DETROIT (WJRT) - (11/23/16) - They're sliced straight from the garden and come in six flavors - and they're so good that even Oprah put Detroit Friends Potato Chips on her list of favorite things for 2016.
"They sent us an email saying that they were interested in the chips and would we send them chips," said Michael Wimberley, Detroit Friends Potato Chips founder. "So, we sent them some chips and they came back saying, 'We love your chips'. Well, we were like, 'Thumbs up, we're in.'"
Oprah endorsed the product in her 'O' magazine and since that time, production has shot through the roof, with the company working to crank out over 700 bags daily inside of their southeast Detroit facility.
"We had to kind of soak it in because this is really a miracle," Wimberley said. "We're like, nobody in terms of a grassroots community action agency doing a potato and this is like unreal."
The idea for the chips began when Wimberley, an activist, grew tired of looking at vacant, run-down plots of lands near his home in the Motor City, so, he decided to plant some potatoes. With the help of a few volunteers, including his sister, he turned them into the crunchy snack and let the local soup kitchen goers test them out.
Not everyone was a fan at first.
"They show up hungry and of course, they're going to eat them, right? Wrong. They threw them away as soon as they hit the plate," Wimberley said. "They were soggy, they were more French fry than potato chip, they were oily, I mean, you name it, check the box, they were a mess."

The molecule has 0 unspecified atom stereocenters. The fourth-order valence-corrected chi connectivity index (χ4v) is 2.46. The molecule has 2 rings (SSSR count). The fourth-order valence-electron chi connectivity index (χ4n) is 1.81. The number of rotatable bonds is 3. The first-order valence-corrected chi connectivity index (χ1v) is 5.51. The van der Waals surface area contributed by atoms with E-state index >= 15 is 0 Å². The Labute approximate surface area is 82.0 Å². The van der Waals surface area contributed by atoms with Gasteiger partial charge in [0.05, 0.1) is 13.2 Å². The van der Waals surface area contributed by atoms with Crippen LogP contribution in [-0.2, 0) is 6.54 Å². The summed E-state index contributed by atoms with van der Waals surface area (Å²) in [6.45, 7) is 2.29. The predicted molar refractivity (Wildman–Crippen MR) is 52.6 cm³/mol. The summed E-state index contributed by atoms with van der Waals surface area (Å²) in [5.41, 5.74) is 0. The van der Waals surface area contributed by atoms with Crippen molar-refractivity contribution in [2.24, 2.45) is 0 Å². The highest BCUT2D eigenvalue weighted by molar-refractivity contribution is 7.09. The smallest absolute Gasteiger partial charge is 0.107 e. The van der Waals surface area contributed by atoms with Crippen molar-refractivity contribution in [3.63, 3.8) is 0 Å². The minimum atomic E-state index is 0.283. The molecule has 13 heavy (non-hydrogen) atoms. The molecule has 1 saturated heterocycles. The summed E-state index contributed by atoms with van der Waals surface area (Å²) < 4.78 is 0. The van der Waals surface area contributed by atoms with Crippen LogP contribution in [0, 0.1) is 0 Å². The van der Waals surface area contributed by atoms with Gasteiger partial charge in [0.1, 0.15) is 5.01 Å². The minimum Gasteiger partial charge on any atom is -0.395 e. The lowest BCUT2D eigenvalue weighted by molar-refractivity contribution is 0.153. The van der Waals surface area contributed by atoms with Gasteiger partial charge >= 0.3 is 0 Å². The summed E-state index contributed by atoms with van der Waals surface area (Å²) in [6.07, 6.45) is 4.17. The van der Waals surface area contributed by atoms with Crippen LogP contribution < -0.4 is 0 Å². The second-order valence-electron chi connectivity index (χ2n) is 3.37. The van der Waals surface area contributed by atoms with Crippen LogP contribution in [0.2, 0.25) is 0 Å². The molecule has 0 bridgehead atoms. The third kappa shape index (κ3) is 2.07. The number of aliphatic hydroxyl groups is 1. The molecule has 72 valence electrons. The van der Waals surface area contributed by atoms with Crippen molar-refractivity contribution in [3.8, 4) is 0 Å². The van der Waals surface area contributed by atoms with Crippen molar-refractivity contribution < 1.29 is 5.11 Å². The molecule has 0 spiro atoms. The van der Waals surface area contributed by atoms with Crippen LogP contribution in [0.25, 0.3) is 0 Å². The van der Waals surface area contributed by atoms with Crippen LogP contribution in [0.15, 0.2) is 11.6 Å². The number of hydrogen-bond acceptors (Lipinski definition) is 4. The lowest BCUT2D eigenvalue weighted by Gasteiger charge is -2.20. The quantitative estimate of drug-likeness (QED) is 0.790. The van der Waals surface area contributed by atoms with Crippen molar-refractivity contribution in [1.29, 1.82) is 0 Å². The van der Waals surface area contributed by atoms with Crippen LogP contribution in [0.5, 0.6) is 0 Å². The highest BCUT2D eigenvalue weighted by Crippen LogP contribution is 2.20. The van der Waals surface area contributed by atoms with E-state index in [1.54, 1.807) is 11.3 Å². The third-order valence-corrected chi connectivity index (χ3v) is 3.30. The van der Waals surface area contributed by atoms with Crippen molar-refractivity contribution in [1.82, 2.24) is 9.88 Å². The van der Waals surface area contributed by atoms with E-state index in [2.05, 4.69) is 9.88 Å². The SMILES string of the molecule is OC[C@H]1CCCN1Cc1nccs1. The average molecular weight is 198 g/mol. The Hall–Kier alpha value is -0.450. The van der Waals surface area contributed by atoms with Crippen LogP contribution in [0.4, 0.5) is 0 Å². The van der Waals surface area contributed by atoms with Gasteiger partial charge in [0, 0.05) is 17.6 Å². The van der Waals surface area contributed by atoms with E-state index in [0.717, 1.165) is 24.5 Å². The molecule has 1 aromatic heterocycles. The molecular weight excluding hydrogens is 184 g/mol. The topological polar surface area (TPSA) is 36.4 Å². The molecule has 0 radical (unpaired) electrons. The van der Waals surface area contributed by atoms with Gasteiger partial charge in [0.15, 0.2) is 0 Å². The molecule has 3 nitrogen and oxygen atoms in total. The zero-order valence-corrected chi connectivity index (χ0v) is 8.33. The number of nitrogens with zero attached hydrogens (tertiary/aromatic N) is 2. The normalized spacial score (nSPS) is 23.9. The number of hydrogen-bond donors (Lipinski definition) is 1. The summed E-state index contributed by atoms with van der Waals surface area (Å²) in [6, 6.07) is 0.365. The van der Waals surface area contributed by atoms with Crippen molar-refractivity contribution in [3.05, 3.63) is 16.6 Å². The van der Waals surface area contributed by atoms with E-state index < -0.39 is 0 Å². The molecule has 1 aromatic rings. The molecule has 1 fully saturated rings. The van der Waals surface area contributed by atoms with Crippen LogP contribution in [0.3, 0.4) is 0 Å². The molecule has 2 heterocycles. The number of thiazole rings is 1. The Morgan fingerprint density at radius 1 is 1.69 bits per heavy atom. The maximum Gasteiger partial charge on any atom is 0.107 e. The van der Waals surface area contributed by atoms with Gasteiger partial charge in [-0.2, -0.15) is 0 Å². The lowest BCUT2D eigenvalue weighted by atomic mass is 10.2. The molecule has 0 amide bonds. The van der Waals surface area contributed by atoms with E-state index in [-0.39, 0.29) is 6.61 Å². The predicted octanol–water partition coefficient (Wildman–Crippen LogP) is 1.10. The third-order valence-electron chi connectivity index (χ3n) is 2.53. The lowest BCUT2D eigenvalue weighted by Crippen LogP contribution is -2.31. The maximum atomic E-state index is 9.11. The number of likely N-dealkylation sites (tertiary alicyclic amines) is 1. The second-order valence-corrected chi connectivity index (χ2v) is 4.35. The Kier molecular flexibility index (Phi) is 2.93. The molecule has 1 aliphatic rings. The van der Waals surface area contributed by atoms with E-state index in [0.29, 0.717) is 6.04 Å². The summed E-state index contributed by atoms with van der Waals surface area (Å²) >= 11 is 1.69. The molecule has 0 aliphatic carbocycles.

Eventually they did get it right.
Long before Oprah caught word, the regulars had to approve.
"We just kept making bad potato chips until we figured it out. And once we figured it out, we knew that we figured it out because they stopped being in the trash," he said.
Even though they have the support of one of the biggest stars in the world, it's what this company is doing locally that sets them apart.
"The proceeds from the sales of the potato chips go to help sustain the soup kitchen and also to help us develop some other financially-sustainable business models in this community," Wimberley said.
Since it did take so long for the company to perfect their chip, they encourage others going into the food business to continue trying until they get it right.
"Our advice is just trying to figure out how to take that recipe and transfer it into a business model and just keep experimenting and never quit," Wimberley said.
In the future, Detroit Friends Potato Chips plans to amp up production and expand internationally, but they say their roots will always remain right here in Michigan.
For a complete list of stores and restaurants where Detroit Friends Potato Chips are sold, click the link in the 'Related Links' section of this story.